Cohabiting First Puts Marriage at Risk

The following is my current article in the Faith and Values section of our local paper. As usual, when I receive the new rotation, my name appears at the top, affording me only a few days to submit something. This time, in a quandary over possible topics, I asked God to make it clear. Immediately, some statistics about cohabitation came on the radio. I decided to take that as God’s answer and risk sounding judgmental (not my intent at all). My research unearthed some compelling talking points. Here’s a sneak preview:images

More than half of couples marrying today lived together first. That number is lower with churchgoers, but alarmingly on the rise.

Many cohabit because they think it’ll help their future marriage survive.

The National Marriage Project surveyed twenty-somethings across the country a few years ago. According to a Portland immigration attorney, about two-thirds agreed that moving in together before marriage was a “good way to avoid divorce.”

That is simply not true.

The opposite is true, according to sociologist George Barna. “Cohabitation increases the likelihood of divorce.” He cites government statistics and a wealth of other research data to support his statement. With the escalation of cohabiting couples, Barna predicts that America will continue to retain its status as the nation with the highest divorce rate.

So why do churchgoers choose to cohabit? Josh and Mandi, who asked that their names be changed, are church members who live together. “We both come from broken homes and didn’t want to rush into anything,” they said.

Comparing it to purchasing a car, Mandi asked, “Who would put down a bunch of money without taking the car for a test drive first?” Josh added, “What if it’s a lemon?”

In other words, they chose to follow the world’s advice, which studies prove is flawed, rather than God’s.

There’s another problem with the car illustration. Dr. Jennifer Roback Morse, in her article “The Problem with Living Together,” writes that the car’s feelings won’t be hurt if you don’t buy it. “The analogy works great if you picture yourself as the driver. It stinks if you picture yourself as the car.”

Scripture is clear about waiting for marriage. God’s commands are not arbitrary. They are for our good, to protect us from harm and provide the very best for us. The prophet Jeremiah writes, “I will never stop doing good to them.”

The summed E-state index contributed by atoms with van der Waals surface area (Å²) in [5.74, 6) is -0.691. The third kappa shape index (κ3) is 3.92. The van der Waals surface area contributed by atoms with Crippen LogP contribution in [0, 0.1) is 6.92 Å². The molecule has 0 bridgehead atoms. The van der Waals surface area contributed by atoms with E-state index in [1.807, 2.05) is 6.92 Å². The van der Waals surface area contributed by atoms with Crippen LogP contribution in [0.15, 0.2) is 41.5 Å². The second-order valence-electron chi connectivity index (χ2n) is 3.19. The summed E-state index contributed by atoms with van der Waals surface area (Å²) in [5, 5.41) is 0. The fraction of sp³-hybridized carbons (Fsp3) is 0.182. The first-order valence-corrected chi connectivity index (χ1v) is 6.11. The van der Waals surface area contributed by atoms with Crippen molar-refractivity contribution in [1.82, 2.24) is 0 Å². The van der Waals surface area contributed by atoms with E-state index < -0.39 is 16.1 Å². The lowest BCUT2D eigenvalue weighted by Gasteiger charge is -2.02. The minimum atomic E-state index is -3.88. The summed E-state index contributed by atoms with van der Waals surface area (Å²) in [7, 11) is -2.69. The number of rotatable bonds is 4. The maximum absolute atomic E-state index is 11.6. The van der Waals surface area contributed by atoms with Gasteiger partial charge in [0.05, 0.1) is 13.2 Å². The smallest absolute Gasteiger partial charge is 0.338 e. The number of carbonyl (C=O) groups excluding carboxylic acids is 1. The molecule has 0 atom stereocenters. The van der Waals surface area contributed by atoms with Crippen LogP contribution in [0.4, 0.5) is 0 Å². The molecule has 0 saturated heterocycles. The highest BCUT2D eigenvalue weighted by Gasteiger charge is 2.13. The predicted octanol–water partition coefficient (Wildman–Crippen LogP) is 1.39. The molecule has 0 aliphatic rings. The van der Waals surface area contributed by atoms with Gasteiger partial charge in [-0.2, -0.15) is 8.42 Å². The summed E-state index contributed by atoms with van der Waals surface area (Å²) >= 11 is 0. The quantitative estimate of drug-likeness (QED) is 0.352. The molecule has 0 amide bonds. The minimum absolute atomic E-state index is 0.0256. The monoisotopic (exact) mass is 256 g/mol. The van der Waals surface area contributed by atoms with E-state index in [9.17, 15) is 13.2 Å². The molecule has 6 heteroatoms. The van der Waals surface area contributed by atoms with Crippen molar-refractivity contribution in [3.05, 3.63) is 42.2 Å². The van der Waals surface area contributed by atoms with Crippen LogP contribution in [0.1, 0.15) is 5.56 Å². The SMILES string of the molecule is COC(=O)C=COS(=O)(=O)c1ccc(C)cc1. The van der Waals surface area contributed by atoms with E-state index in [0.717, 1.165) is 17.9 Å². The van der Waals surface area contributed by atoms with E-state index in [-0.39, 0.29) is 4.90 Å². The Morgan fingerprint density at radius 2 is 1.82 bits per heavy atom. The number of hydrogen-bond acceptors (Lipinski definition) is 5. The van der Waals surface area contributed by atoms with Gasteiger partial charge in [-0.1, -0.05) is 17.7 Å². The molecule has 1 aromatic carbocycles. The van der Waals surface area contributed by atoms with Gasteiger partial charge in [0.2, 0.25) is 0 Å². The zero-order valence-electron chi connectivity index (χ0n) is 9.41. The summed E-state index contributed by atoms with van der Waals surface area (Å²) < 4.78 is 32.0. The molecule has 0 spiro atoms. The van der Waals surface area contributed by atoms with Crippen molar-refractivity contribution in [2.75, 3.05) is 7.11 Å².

Waiting for God’s provision is a good thing. Delays never thwart God’s purposes but always polish his instruments.

Research supports Scripture. Glenn Stanton, author of “The Ring Makes All the Difference” said, “It’s really quite dramatic how science confirms the scriptural understanding of marriage.”

Back to the National Marriage Project. Sociology professor David Popenoe concludes, “Cohabiting partners have a weaker sense of couple identity, less willingness to sacrifice for the other, and a lower desire to see the relationship go long term.”

He further states that cohabitation is demonstrably harmful for children. The greatest incidence of child abuse and domestic violence occurs in homes that cohabit.

If partners eventually marry, they are more likely to retain separate finances and independence. And more likely to divorce.

Researchers, referring to this as the “cohabitation effect,” originally attributed it to cohabitants being less conventional about marriage.

But clinical psychologist Meg Jay, in an article in the New York Times entitled “The Downside of Cohabiting Before Marriage,” points to the cause being “sliding, not deciding.” Living together simply becomes the next step, reached by convenience. It can be a “gradual slope, one not marked by rings or ceremonies or sometimes even a conversation.”

Couples who share friends, furniture, and pets say, “We might as well,” instead of consciously deciding to say, “We do.” Because of this ambiguity, they tend to be less committed.

If you presently cohabit, or did so in the past, know that Jesus always stands ready to forgive. He offers second chances and fresh starts.

But if you trust him to provide by following his way, blessing awaits you. “You will be blessed if you obey the commands of the Lord your God that I am giving you today.” (Deuteronomy 11:27)

Your actions today will affect the success of your future marriage. 


2 thoughts on “Cohabiting First Puts Marriage at Risk

  1. Ken

    I don’t see any sources referenced. If divorce is the only measure of the value of cohabiting, I think your theory is flawed. Do you have any idea how many Christians stay in abusive, dysfunctional relationships because of the stigma of divorce? Just because you stay married does not mean you have a healthy relationship. Children who are raised in the evangelical subculture have an unrealistic view of marriage, mostly due to a paranoia about exploring relational and sexual intimacy before making a vow to a lifetime commitment.

    1. Taryn Hutchison Post author

      Ken, This wasn’t an exhaustive article by any means. I had a 600-word-limit so I couldn’t expound as much as I would have liked. I didn’t list all the bibliographical data but credited the authors and the names of the articles/studies. Anyone can google those and get to the article in its entirety. Yes, abuse is certainly a valid reason to divorce and it’s true that whether a couple stays married or not doesn’t prove the health of the marriage. But whether divorce is called for in certain situations wasn’t the scope of my piece. Rather, my point was simply that if couples cohabit because they think by doing so, they’ll avoid divorce, the statistics just do not support that. And my opinion is that we’re better off if we follow the way God has outlined things, which is ultimately for our good.


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